Grieving for the Jordanian Pilot, Grieving for All of Us

Thursday, February 5, 2015 - 11:04 am

Grieving for the Jordanian Pilot, Grieving for All of Us

I won’t watch it.
I will not watch the ISIS-produced video that shows them burning the Jordanian pilot, Moaz al-Kasasbeh, alive.
I have seen a couple of still photos, and know the gruesome fate that Moaz met. This is as close as I have come to seeing hell on Earth.
My heart is shattered by the utter savagery of this brutal murder. I keep on praying for him, his family and loved ones, the people of Jordan, the families in Iraq who have met the same fate, and for all who may suffer in the inevitable response. I grieve for us as a human community. I grieve as I hear the call for “total retaliation” and wonder if we have not already confused justice and revenge. I grieve as I know that ISIS has to be uprooted and eliminated, and have no concrete plans about how to do so without introducing more and more suffering into a world already filled to the rim with it.
I grieve for Moaz, as I ponder the extraordinary suffering he went through in these last stages of life. It reminds me of the scene in Star Wars, where a planet is destroyed and the Jedi feel a massive disturbance in the Force. What would it be like if we could see that we are actually producing this type of suffering in the world. Suffering is not handed out by God, it seems. We humans do a perfectly fine job imposing it on ourselves and one another.
I won’t watch the video, but I have heard enough experts comment on how sleek the video is, how it almost has the quality of a Hollywood movie. Yes, if one can speak of an “aesthetic,” the violence of ISIS is now packaged in a “snuff” film aesthetic that has learned from the repulsive tradition of the American horror film tradition. ISIS is not just a Middle Eastern phenomenon, but one that brings together the ills and vile traits of a globalized culture.
Oh his poor family. His mother, his father. How one grieves for them.
For months now, many of us have been saying that ISIS members are Muslims, but they are Muslim in the same way that KKK members are Christians. They are Muslims, but their every teaching represents a bastardization, an inversion, a violation of the teachings of the blessed Prophet.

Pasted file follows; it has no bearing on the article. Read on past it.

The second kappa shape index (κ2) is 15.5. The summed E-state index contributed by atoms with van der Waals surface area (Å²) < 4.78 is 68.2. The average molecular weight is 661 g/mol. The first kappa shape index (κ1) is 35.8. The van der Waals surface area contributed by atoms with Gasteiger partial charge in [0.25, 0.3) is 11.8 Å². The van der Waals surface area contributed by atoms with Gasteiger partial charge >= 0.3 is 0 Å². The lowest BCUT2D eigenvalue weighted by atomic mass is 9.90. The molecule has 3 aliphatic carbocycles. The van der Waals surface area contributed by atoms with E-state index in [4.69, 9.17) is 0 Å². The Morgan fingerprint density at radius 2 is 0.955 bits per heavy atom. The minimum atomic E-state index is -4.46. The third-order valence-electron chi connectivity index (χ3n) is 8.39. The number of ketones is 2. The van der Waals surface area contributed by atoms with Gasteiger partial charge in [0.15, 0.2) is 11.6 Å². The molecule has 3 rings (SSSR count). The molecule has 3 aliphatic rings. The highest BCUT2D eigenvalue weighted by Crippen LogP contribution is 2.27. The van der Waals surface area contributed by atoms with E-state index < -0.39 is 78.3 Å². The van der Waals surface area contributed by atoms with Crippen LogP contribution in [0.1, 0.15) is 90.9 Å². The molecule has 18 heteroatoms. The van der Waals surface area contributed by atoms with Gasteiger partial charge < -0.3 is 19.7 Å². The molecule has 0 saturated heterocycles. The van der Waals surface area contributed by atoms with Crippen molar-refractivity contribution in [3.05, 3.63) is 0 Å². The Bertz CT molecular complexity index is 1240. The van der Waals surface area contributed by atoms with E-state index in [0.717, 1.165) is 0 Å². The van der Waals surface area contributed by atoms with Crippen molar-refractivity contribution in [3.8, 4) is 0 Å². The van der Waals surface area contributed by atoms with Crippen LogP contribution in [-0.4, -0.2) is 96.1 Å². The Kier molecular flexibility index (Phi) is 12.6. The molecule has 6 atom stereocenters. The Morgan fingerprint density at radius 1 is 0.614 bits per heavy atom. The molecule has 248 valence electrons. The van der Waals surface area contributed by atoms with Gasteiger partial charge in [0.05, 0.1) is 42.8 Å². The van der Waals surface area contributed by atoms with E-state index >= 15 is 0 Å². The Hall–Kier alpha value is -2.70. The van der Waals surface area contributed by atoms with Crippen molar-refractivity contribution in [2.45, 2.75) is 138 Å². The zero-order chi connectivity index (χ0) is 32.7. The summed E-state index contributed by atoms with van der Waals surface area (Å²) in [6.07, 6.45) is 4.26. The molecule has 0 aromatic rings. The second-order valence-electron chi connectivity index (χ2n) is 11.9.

Does one even have to point out that Muhammad categorically forbade burning human beings, saying that it was a punishment reserved only for hellfire, by the “Lord of Hellfire”? Check it out, it’s right there in the collection of his sayings (hadith) named Bukhari, considered the most authoritative collection of Muhammad’s teachings by Sunni Muslims. Then again, one wouldn’t expect ISIS members to know anything about the teachings of Muhammad. I remember learning from one of the escaped hostages that the ISIS members didn’t have a copy of the Qur’an to give him.
ISIS uses the spectacle of violence to promote themselves, to project an image of power. It is both a recruiting tool and also, in the literal sense, a means of terrorizing the larger world. I will not advance their agenda by further sharing their horrific images. I suggest we grieve and that we focus on the victims, the dignity of their lives, and the suffering of their loved ones.
How to remember them? How to honor them? I need something to take the place of these infernal images and videos. I need to remember Moaz in a moment where he was at peace, in joy. And I found two.
The first is an image of Moaz performing the Muslim pilgrimage (Hajj), visiting the House of God in Mecca. There he stands, serene and at peace, being drawn to the house built by Abraham to the One God.